What is a Food Tightwad? (part 2)

You are invited to join me, beginning on May 1, for a 30-day food challenge!

Today, let’s review the definition of a Food Tightwad with three tips on how to be one.  Then we will make the connection between money management and practicing self-control with food.

A Food Tightwad is someone who cheerfully and systematically chooses when to eat or not to eat food in order to meet a physical goal.

What practical steps do I employ to practice self-control with food in my own home?   How do I encourage young women to develop skills in this area?  I am striving after the goal of self-control with food management because I desire to please God in this area, to lead a healthy and productive life, and to serve others.  Here are three practical tips for becoming a Food Tightwad:

contentment

1. Study Contentment – The dictionary defines “content” as satisfied with what one is or has; not wanting more or anything else.  Christians are instructed in Hebrews 13:5 to be “content with what you have; for He Himself has said, “I will never desert you, nor will I ever forsake you.”  When Paul described his contented state in Philippians 4:11, he wrote that he had learned to be content in whatever circumstances, including being filled and going hungry, so we too can learn this godly attitude.  Other Bible verses to study include 1 Timothy 6:8 and 2 Corinthians 12:9-10.  Now it’s your turn to practice contentment by praying with thanksgiving for provision, serving others with a food ministry, personally repenting for the sin of gluttony, and satisfying your stomach with less food and satisfying your soul by feasting on the Word of God.

food budget

2. Study Your Own (Food) Budget – Do you have any idea how much food you eat throughout the day?  Are you eating a well-balanced diet for energy and nutrition?  Do you know what motivates you to eat what you do, when you do?  Do you know how to cook or are you relying on packaged convenience foods and eating out at restaurants?  Before you can set goals and choose your tactics, you must know what you eat.  Keep a food log with me for the month of May.  Here is a free download of my Count Your Carbs Log that I use.  One perk of keeping a food log is that sometimes you will choose not to eat as much since you know you have to write it down.

diet food

3. Study Food Management – Seek wisdom from wise counselors (Proverbs 1:5; Proverbs 12:15; Proverbs 19:20) within your church family as well as professional dietitians who implement Christian principles.  Accountability is so important, so ask your spouse for help or find a friend who has already experienced victory over gluttony or will jump in the battle with you.  Find creative, new ways to help you reach your goals, including counting carbs, exercising more, taking a cooking class or borrowing cookbooks from the library for inspiration.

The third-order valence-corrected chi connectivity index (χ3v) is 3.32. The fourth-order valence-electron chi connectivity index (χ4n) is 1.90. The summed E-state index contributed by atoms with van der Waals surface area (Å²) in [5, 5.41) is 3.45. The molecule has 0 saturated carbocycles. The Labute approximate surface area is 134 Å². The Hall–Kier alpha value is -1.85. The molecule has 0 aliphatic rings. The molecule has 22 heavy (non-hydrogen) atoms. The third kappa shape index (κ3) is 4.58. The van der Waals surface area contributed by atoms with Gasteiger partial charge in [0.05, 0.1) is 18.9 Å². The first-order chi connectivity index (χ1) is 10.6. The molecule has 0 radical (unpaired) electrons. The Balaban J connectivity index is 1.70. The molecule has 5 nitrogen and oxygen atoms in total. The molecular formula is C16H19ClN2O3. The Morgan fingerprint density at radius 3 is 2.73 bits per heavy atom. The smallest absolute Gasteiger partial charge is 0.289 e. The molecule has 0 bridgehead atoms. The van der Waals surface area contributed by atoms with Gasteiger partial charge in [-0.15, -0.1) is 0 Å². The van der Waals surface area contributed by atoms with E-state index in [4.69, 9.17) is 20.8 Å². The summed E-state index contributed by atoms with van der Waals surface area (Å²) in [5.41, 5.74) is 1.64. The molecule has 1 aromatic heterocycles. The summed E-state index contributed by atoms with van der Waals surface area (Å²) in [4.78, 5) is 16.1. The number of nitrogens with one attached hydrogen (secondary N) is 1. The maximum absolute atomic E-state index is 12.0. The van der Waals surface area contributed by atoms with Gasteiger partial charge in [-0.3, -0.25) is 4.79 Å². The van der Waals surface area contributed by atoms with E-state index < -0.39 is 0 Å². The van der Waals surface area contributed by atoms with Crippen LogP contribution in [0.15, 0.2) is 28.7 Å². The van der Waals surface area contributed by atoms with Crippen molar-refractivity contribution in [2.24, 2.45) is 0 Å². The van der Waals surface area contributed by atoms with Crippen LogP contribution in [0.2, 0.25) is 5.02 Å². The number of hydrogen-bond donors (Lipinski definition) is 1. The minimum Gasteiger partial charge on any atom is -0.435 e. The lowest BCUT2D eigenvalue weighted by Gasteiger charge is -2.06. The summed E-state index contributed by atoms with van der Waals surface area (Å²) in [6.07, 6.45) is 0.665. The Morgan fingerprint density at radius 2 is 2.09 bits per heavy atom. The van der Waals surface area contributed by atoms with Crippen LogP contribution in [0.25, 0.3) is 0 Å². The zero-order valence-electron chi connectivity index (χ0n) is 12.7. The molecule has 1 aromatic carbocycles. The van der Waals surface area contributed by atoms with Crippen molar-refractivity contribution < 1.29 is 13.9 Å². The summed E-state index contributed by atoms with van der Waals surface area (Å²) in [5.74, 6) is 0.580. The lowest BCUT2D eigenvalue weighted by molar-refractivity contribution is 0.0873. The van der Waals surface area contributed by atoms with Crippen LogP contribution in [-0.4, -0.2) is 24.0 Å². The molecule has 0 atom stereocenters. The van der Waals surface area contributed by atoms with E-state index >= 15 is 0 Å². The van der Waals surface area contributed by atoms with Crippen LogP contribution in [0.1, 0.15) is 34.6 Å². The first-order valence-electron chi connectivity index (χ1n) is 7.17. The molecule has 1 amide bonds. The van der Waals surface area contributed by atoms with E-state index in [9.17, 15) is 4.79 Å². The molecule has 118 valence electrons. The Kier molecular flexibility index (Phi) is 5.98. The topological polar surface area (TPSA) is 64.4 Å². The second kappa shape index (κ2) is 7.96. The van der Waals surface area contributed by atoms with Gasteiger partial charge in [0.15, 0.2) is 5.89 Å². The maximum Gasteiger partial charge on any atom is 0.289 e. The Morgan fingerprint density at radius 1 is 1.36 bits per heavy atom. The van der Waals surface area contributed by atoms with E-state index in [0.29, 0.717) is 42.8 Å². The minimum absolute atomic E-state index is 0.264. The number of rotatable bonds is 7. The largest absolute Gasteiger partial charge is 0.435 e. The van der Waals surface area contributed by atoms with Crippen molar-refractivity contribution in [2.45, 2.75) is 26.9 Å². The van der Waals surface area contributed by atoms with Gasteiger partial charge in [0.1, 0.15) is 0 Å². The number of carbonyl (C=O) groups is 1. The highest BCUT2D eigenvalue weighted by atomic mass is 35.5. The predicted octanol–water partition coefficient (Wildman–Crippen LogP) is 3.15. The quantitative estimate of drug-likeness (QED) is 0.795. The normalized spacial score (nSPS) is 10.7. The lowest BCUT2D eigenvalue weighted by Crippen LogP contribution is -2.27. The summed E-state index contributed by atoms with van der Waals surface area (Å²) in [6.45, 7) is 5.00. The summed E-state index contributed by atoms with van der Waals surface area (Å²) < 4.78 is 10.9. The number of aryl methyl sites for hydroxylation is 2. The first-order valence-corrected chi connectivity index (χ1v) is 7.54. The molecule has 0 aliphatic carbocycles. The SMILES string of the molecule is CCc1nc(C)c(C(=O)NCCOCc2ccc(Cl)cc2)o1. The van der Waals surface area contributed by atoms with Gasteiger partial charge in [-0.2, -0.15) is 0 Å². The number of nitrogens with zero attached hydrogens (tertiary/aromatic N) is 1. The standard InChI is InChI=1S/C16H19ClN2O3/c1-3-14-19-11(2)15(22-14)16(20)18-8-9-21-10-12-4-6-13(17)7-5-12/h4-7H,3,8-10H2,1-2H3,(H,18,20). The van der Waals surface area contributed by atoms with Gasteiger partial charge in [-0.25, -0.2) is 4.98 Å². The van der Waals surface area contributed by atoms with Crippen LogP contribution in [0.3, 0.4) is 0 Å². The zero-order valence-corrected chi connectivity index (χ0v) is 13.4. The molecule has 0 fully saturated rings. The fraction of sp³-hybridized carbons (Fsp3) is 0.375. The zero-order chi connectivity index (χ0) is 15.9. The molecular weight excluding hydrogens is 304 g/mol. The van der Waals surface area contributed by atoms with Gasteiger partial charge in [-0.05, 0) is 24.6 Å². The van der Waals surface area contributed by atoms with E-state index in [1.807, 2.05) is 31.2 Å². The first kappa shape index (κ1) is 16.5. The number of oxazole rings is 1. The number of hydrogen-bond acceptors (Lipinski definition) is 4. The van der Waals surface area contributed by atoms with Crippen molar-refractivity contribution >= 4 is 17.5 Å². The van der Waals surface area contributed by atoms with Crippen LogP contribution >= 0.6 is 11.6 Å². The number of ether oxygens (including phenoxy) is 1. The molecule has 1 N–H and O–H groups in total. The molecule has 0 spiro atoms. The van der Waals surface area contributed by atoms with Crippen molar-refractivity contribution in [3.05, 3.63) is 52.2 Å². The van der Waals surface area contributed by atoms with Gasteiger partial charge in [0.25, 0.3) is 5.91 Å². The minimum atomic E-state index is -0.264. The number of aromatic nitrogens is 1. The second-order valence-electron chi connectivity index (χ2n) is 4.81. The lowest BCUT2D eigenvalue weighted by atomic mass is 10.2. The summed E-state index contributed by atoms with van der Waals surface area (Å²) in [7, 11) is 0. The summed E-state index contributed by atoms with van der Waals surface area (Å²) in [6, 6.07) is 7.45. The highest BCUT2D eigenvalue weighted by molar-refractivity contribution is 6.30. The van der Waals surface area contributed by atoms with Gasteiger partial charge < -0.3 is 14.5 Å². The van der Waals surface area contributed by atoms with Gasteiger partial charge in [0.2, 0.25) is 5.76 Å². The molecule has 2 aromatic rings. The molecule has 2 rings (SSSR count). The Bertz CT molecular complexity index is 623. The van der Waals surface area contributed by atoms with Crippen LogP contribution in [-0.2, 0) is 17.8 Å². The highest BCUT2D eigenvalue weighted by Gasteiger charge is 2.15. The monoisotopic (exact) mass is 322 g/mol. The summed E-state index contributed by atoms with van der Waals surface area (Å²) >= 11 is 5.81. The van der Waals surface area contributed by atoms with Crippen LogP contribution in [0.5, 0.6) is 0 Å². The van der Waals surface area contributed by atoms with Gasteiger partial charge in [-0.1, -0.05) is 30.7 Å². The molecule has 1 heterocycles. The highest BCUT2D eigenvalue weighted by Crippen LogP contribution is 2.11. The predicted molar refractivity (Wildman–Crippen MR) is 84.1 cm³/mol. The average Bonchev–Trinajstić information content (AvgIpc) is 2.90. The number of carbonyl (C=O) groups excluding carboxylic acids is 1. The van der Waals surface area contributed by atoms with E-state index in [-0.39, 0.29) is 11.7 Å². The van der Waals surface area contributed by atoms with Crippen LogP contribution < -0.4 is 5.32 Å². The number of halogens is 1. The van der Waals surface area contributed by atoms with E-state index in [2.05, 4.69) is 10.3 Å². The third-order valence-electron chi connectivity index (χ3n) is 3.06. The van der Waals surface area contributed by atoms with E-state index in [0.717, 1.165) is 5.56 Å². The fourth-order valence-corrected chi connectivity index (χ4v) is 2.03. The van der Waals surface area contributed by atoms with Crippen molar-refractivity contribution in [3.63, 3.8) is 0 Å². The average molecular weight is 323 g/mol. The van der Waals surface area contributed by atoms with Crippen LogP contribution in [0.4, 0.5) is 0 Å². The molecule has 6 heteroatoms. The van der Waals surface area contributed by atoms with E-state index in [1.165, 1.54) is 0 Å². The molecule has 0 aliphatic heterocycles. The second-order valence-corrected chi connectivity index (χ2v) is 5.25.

Dear friends, building self-control with food is just like building self-control with money; it takes time and effort, and God’s Word provides wisdom and encouragement in this area.  So how can you get started today?

  1. Pray to God for wisdom, then spend some time reading your Bible.  Pray to God and ask Him for your daily bread, enough for today, then thank Him when you get it.  Pray to God and repent from gluttony if necessary.
  2. Do without, cheerfully.  What can you say NO to eating just for today?  Take a walk instead of eating a snack this afternoon.  Can you pack up those remaining home-baked cookies to deliver to a neighbor?
  3. Get to work diligently!  Get busy serving your family and other people.  Cook at home instead of turning to convenience food.  Exercise.  Work should build up a healthy appetite.

I admit that it can be easier to write and talk about money than bad eating habits  because it seems less personal, but I took the challenge to write about gluttony in my Christian fiction novel, “Elephant in the Room.”  Check out a preview or purchase the book in print or e-book format from Dove Christian Publishers or on Amazon.

When we sin with money or food, and when we suffer the consequences of bad choices, God offers forgiveness through the sacrifice of Jesus Christ.  For believers, God makes this promise in 1 John 1:9, If we confess our sins, He is faithful and righteous to forgive us our sins and to cleanse us from all unrighteousness.”  If you do not know Jesus as your Lord and Savior, let me share the good news of the gospel with you today.  Click HERE for the good news.

Are you thinking about joining me on May 1 for my 30-day food challenge, when we will log our food intake, count our carbohydrates, and make healthy changes?  Please click HERE for more information about the food challenge.

 

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